Cumbrian Dialect


Forum » General Forums » General discussion

By Lancashire Lad on 31/08/16 at 6:22pm (last edited 25/09/16 at 3:24pm)

I'm fascinated by etymology & toponymy, and try as far as is reasonably possible to discover the origins and meanings of Cumbrian "dialect" words.

I'm aware of the "GoneMad Cumbrian Dictionary and Phrasebook",

and other sources of reference such as: -

"The Cumbrian Dictionary of Dialect, Tradition and Folklore by William Rollinson" and "Lakeland Words - (a collection of Dialect Words and Phrases as used in Cumberland and Westmorland) - B. Kirkby.

Unfortunately, non of the above provide the meaning of the word "Mart", in the context of Martcrag Moor.

I know that Mart can be taken as the origin of Market, as in "Cattle Mart", and I recall reading somewhere that Mart is an old Irish word for the carcass of an Ox or Cow that's been slaughtered for meat.

Could it be - in a similar context to "Gimmer Crag" - where Gimmer means yearling sheep, (i.e. the crag where yearling sheep are kept), that Martcrag Moor originally meant the moor where Ox or Cows are (or were once) kept?

If anyone can give a definitive answer to the above, I'd be grateful. - And if anyone has additional/useful sources for the meanings of Lakeland dialect words, I'd be interested to hear what they are.

Regards, Mike.


By Lancashire Lad on 25/09/16 at 3:17pm

As a post-script to the above, I've just obtained a copy of the book "A Dictionary of Lake District Place-Names" (2006), by Diana Whaley, which gives the origin of "Mart Crag" as being "the rocky height frequented by Pine Martins".

This would appear to be the most likely origin of the place-name, since, as the book goes on to explain, Pine Martins are/were locally called "Marts" - that word being derived from an Old English word (similar to "meard" - but spelled using characters that aren't within the available character set for posting here).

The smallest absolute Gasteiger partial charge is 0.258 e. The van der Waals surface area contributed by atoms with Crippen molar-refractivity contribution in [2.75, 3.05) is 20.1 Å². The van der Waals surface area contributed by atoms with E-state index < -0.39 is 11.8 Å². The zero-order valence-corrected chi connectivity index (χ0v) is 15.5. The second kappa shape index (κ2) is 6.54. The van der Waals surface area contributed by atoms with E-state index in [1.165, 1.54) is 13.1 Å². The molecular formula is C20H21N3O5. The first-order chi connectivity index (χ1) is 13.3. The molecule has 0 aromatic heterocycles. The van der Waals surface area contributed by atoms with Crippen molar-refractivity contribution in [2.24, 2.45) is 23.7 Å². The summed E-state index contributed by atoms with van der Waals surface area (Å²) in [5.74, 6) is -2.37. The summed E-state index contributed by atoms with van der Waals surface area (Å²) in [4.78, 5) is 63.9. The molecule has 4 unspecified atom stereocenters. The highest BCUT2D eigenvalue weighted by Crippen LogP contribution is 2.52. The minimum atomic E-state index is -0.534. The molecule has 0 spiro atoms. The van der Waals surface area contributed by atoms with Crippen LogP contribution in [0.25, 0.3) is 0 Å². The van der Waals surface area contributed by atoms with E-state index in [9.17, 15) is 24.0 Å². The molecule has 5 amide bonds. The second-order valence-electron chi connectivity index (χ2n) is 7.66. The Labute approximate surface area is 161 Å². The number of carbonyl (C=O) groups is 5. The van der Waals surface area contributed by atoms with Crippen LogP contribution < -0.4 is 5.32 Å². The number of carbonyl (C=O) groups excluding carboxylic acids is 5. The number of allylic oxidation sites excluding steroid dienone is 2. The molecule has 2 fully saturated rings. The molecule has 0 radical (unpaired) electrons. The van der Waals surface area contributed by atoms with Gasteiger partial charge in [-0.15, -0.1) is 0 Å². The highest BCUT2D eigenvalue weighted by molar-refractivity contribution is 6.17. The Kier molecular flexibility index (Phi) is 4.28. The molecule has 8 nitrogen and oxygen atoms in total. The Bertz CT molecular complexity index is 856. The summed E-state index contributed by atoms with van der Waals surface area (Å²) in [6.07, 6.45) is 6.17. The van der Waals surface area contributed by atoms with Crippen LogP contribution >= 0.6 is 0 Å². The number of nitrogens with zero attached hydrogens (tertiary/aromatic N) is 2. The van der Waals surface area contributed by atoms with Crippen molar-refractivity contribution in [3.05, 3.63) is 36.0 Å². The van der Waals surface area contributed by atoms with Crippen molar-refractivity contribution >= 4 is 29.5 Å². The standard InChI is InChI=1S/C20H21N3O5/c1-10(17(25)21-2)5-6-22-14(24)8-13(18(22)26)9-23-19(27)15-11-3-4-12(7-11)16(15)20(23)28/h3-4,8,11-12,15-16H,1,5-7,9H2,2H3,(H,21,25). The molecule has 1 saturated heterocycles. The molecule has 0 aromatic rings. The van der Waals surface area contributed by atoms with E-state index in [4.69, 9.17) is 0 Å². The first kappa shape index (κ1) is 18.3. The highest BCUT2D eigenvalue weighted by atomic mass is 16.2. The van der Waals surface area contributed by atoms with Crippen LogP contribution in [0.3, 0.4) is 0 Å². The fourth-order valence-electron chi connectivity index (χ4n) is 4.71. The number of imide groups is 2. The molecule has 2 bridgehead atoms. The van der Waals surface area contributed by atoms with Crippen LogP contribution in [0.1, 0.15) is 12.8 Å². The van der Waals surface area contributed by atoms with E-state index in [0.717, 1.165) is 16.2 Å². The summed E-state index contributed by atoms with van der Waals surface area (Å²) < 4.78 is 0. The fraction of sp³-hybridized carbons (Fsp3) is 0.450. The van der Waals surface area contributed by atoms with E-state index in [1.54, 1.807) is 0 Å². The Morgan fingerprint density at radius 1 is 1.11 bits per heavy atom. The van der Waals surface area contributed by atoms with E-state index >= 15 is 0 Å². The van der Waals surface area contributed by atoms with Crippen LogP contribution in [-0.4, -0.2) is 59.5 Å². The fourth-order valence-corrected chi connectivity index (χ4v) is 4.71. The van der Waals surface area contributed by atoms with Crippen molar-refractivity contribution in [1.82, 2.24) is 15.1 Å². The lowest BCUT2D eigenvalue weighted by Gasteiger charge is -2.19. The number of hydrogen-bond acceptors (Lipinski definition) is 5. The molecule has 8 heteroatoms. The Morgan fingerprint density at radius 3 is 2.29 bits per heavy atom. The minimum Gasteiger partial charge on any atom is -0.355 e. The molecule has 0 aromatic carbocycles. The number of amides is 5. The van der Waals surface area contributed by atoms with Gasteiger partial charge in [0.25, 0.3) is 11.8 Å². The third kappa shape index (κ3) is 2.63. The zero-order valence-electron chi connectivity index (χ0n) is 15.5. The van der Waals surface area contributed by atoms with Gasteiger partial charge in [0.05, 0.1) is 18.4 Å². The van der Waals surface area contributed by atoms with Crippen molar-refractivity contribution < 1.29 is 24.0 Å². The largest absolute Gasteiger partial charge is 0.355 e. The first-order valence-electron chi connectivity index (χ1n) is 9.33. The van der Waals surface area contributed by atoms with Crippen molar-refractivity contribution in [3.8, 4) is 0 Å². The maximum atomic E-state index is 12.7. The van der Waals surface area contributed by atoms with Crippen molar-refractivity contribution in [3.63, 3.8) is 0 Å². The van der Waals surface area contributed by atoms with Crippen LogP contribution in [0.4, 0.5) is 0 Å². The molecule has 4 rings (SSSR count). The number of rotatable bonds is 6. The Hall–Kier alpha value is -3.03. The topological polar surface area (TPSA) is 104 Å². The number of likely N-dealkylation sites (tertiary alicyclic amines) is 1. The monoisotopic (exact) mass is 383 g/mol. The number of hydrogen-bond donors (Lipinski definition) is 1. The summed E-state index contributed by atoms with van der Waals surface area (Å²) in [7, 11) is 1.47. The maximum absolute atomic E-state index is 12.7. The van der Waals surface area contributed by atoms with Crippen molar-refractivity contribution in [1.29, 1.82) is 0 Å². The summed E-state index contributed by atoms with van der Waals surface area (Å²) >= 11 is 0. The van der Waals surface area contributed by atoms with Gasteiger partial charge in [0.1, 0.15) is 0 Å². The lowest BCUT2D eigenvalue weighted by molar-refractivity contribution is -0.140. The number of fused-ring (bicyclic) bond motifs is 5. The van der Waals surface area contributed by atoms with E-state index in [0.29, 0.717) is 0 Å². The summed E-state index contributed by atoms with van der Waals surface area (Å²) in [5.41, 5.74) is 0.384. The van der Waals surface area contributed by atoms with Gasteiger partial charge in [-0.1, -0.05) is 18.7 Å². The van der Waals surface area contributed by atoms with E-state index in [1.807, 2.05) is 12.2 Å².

The above mentioned book is from the "Regional Series", published by the English Place-Name Society, and is apparently regarded as the authoritative work on the subject.

For anyone interested in toponymy, I'd highly recommend it. - It's one of those books that can be browsed at leisure, and opening it at almost any page will probably give you some insight to a Lake District place-name that you weren't previously aware of.

Another, smaller book I've just acquired on the same subject is "Lake District Place Names" (revised edition 2013), by Robert Gambles. - Just as fascinating, and perhaps easier to obtain, but not quite as extensive in its content.

Regards, Mike.



WalkLakes recognises that hill walking, or walking in the mountains, is an activity with a danger of personal injury or death.
Participants in these activities should be aware of and accept these risks and be responsible for their own actions.